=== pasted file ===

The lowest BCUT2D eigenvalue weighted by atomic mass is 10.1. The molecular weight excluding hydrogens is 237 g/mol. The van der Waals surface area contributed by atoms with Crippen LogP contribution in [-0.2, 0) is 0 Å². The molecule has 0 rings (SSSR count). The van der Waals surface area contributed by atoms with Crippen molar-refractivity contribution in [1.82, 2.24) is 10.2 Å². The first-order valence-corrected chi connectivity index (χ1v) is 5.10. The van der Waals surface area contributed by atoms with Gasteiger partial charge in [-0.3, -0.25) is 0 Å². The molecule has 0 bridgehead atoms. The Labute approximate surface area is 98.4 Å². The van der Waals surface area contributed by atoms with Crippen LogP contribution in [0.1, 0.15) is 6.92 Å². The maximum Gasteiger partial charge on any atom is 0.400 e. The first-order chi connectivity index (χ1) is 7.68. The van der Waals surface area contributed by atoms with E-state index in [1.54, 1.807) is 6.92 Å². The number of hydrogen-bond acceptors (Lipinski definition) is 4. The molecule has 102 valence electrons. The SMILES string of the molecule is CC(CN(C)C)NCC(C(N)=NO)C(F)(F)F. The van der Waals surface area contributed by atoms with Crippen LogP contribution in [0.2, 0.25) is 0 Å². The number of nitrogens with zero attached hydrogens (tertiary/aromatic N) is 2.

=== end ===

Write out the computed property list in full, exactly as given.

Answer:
The lowest BCUT2D eigenvalue weighted by atomic mass is 10.1. The molecular weight excluding hydrogens is 237 g/mol. The van der Waals surface area contributed by atoms with Crippen LogP contribution in [-0.2, 0) is 0 Å². The molecule has 0 rings (SSSR count). The van der Waals surface area contributed by atoms with Crippen molar-refractivity contribution in [1.82, 2.24) is 10.2 Å². The first-order valence-corrected chi connectivity index (χ1v) is 5.10. The van der Waals surface area contributed by atoms with Gasteiger partial charge in [-0.3, -0.25) is 0 Å². The molecule has 0 bridgehead atoms. The Labute approximate surface area is 98.4 Å². The van der Waals surface area contributed by atoms with Crippen LogP contribution in [0.1, 0.15) is 6.92 Å². The maximum Gasteiger partial charge on any atom is 0.400 e. The first-order chi connectivity index (χ1) is 7.68. The van der Waals surface area contributed by atoms with E-state index in [1.54, 1.807) is 6.92 Å². The number of hydrogen-bond acceptors (Lipinski definition) is 4. The molecule has 102 valence electrons. The SMILES string of the molecule is CC(CN(C)C)NCC(C(N)=NO)C(F)(F)F. The van der Waals surface area contributed by atoms with Crippen LogP contribution in [0.2, 0.25) is 0 Å². The number of nitrogens with zero attached hydrogens (tertiary/aromatic N) is 2.